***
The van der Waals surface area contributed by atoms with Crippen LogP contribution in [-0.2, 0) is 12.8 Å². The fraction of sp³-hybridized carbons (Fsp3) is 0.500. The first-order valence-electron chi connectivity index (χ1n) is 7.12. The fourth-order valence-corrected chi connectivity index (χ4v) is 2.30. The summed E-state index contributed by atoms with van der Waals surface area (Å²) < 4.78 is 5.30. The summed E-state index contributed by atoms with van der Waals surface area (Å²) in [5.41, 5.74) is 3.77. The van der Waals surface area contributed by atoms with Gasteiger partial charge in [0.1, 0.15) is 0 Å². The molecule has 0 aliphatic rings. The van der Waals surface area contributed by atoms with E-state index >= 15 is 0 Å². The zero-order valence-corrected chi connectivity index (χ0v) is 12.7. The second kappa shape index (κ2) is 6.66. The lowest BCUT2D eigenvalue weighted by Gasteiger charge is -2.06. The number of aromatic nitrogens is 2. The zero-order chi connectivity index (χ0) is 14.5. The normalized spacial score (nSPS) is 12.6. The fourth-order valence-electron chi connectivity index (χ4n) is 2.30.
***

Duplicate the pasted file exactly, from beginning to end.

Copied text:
The van der Waals surface area contributed by atoms with Crippen LogP contribution in [-0.2, 0) is 12.8 Å². The fraction of sp³-hybridized carbons (Fsp3) is 0.500. The first-order valence-electron chi connectivity index (χ1n) is 7.12. The fourth-order valence-corrected chi connectivity index (χ4v) is 2.30. The summed E-state index contributed by atoms with van der Waals surface area (Å²) < 4.78 is 5.30. The summed E-state index contributed by atoms with van der Waals surface area (Å²) in [5.41, 5.74) is 3.77. The van der Waals surface area contributed by atoms with Gasteiger partial charge in [0.1, 0.15) is 0 Å². The molecule has 0 aliphatic rings. The van der Waals surface area contributed by atoms with E-state index >= 15 is 0 Å². The zero-order valence-corrected chi connectivity index (χ0v) is 12.7. The second kappa shape index (κ2) is 6.66. The lowest BCUT2D eigenvalue weighted by Gasteiger charge is -2.06. The number of aromatic nitrogens is 2. The zero-order chi connectivity index (χ0) is 14.5. The normalized spacial score (nSPS) is 12.6. The fourth-order valence-electron chi connectivity index (χ4n) is 2.30.